Man rescued from Maunakea

KAILUA-KONA — Light snow was falling high on the slopes of Maunakea Thursday evening when a U.S. Army helicopter spotted an injured mountain biker as daylight faded.

It was shortly before 6 p.m. when the HH Dash 60 medevac Blackhawk helicopter crew located the 53-year-old European man using visual recognition and infrared radar capabilities near 11,800 feet in elevation.

The mountain biker apparently became lost while traversing a trail off a hunter access road, and succumbed to the cold, dense fog and strong winds, according to the U.S. Army and Hawaii Fire Department, which worked together to rescue the foreign national.

The HFD received a call from the man at 12:17 p.m. Thursday reporting that he’d become lost while mountain biking on the northeastern slopes.

The man told dispatchers he’d been traversing Maunakea via a dirt hunter access road at about 8,000 feet elevation when he took a side trail. Temperatures were reported to be in the 30s throughout the day, HFD said.

The man eventually succumbed to the cold, rain, dense fog and strong winds. A ping of his cellphone triangulated him around the 11,800-foot elevation, said Mike Donnelly, spokesman for the U.S. Army Garrison-Pohakuloa.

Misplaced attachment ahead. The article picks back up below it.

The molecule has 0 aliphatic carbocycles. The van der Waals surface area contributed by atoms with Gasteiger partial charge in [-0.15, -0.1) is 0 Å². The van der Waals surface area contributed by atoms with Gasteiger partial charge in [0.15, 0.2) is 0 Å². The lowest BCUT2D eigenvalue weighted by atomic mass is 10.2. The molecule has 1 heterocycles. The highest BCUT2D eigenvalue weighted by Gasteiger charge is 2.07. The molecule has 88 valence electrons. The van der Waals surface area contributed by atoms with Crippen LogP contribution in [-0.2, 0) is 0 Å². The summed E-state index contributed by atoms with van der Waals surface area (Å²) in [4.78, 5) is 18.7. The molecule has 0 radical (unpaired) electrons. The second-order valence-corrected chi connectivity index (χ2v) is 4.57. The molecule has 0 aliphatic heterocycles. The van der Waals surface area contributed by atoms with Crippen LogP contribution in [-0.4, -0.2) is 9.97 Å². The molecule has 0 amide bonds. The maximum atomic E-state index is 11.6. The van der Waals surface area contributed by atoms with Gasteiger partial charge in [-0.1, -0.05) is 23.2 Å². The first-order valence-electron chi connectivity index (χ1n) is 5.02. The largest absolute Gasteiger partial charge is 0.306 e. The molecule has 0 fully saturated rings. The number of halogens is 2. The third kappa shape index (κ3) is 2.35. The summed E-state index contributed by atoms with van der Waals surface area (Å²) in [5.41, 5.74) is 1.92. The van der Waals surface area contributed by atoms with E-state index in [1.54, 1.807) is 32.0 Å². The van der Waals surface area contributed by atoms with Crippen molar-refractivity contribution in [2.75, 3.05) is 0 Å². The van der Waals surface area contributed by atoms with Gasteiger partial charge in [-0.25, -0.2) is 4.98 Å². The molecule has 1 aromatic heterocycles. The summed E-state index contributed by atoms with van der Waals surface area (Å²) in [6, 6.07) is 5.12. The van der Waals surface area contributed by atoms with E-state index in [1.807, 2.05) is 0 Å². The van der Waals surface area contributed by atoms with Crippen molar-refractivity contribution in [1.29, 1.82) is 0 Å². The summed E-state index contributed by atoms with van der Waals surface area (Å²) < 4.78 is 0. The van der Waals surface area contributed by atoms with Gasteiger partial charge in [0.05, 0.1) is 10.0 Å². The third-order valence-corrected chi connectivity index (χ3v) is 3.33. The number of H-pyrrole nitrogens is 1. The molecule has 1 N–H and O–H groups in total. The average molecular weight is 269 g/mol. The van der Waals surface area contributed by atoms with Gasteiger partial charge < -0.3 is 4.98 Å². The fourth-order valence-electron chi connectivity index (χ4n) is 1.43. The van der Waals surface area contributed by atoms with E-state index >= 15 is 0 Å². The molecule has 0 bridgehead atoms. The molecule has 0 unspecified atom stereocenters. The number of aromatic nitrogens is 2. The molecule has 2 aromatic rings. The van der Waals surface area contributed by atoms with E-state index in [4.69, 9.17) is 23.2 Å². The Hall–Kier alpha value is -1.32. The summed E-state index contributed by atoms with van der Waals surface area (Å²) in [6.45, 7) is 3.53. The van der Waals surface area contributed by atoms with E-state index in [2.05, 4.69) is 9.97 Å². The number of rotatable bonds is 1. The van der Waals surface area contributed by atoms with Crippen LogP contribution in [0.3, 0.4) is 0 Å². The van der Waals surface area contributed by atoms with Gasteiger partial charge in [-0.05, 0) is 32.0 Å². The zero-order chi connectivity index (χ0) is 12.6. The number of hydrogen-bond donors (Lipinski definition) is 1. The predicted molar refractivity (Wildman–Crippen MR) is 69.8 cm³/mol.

Because of the elevation, neither of Hawaii County’s two helicopters could undertake the rescue. The U.S. Army was called in to assist with medevac as part of the two entities’ mutual-aid agreement.

The launch of the Blackhawk was quickly approved by Lt. Col. JR Borce, commander of the Pohakuloa Training Area. Three, two-man ground-rescue teams were also deployed from the installation.

Using grid coordinates, the ground and air teams located the injured mountain biker. The helicopter’s infrared radar was useful because the crew spotted the man because his body temperature set him apart from the background, Donnelly said.

The man was taken via helicopter to North Hawaii Community Hospital in Waimea, treated for minor injuries and released.


Your email address will not be published. Required fields are marked *


By participating in online discussions you acknowledge that you have agreed to the TERMS OF SERVICE. An insightful discussion of ideas and viewpoints is encouraged, but comments must be civil and in good taste, with no personal attacks. If your comments are inappropriate, you may be banned from posting. To report comments that you believe do not follow our guidelines, send us an email.